Bishop's Interview: Immigrants need our love, compassion and help

Editor: Bishop in the news lately we are hearing more and more about the youth who are coming to the U.S. undocumented and unaccompanied by adults. Tell us about these young migrants?
Bishop Vásquez:
Yes, over the last few years there has been an influx of young people, as in minors under the age of 18 and some as young as 10, seeking entry into the U.S. These children are unaccompanied by their parents and are literally walking to get here from their own countries in Central and South America. The majority of them are coming from El Salvador, Guatemala and Honduras and they are coming for several reasons. 
They are seeking escape from the terribly frightening situations in their own countries, where they are being pressured to join gangs and sell drugs. Some of these young people are fleeing from violence or are trying to avoid prostitution. Some of them are coming to the U.S. because they want to be reunited with their own parents. They want to be part of a family again. 
These young people are so desperate to escape the violence of their home country or to be with their families again that they literally are leaving their homes with only what they can carry. They come to the U.S. in hopes of making better lives for themselves and their loved ones.
This influx of young immigrants is very important for us as Catholics to speak to because this is a humanitarian concern for all of us. Many people see this as a problem. But these are not problems, these are people who have feelings and dreams and who are trying to survive. They come here with hope, but to get here they have to undergo terrible strife and many have died in the process. Some have gotten sick, some have been taken advantage of, and many have been abused along the way.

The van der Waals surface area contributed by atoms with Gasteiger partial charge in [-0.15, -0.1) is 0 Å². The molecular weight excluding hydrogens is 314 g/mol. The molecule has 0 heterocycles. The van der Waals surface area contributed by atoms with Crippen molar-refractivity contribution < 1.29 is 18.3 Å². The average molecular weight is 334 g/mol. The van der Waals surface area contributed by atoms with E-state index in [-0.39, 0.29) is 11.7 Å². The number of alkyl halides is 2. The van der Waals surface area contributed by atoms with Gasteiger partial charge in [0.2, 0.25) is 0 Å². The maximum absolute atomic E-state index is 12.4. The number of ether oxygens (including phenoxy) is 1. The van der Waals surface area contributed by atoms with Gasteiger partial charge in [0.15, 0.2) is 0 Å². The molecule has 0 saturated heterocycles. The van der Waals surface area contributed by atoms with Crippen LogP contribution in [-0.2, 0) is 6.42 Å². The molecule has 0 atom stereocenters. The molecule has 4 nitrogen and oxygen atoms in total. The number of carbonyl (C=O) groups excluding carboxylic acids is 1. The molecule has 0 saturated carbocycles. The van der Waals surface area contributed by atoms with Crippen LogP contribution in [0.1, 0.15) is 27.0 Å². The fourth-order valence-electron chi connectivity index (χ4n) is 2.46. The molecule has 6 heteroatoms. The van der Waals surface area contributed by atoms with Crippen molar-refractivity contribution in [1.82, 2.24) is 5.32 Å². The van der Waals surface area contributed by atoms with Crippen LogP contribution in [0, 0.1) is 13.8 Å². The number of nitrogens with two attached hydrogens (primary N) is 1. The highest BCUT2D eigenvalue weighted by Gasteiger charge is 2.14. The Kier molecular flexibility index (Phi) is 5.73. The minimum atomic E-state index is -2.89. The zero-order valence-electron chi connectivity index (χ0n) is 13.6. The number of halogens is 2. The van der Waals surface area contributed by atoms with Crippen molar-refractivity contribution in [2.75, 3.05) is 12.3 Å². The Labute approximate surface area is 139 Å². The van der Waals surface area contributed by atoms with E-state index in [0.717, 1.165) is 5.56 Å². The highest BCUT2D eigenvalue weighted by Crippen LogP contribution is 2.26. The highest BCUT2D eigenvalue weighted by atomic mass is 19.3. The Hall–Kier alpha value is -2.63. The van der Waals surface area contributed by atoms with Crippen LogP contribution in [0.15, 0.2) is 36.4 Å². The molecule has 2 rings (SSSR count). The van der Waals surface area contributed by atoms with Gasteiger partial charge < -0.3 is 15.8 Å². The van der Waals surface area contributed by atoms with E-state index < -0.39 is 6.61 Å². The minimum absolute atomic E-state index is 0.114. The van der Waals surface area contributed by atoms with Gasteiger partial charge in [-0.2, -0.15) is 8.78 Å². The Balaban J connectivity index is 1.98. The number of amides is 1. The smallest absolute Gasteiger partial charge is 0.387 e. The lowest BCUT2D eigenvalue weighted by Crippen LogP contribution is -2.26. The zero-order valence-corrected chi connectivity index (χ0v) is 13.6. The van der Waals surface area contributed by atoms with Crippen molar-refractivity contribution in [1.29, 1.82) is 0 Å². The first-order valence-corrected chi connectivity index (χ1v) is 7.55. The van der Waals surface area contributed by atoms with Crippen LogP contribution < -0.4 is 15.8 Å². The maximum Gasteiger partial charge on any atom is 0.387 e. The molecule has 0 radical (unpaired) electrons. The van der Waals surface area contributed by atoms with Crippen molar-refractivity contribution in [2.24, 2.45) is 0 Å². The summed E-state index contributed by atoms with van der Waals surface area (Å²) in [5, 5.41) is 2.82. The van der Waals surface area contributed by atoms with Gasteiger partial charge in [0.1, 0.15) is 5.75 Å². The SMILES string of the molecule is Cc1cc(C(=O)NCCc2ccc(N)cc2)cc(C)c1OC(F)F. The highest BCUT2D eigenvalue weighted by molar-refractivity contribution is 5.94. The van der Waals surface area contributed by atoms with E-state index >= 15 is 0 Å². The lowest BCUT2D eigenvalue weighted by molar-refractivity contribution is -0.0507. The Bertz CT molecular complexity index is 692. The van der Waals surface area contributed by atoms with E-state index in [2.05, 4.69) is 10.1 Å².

This is a terribly frightening situation for these young people, and it’s important for us to be aware of their needs and show compassion to them. In Matthew’s Gospel, Jesus tells us when we welcome the stranger, we welcome Jesus. “For I was hungry and you gave me food, I was thirsty and you gave me drink, a stranger and you welcomed me, naked and you clothed me, ill and you cared for me, in prison and you visited me” (Mt 25:35). We are to give openness and reception to the person who is coming, whether they are like us or not. Scripture tells very clearly that in these persons Christ is present. When we look into the eyes of these individuals, these young children who have traveled so long to follow their dreams, we see Christ looking back at us.
In addition, the Catechism of the Catholic Church says, “The more prosperous nations are obliged, to the extent they are able, to welcome the foreigner in search of the security and means of livelihood which he cannot find in his country of origin. Public authorities should see to it that the natural right is respected that places a guest under the protection of those who receive him” (2241). 
Some might argue that we are not able to receive these children, but we are asking Turkey, Lebanon and Jordan to receive hundreds of thousands of refugees fleeing violence in Syria. How can we ask the world to do what we are unwilling to do ourselves?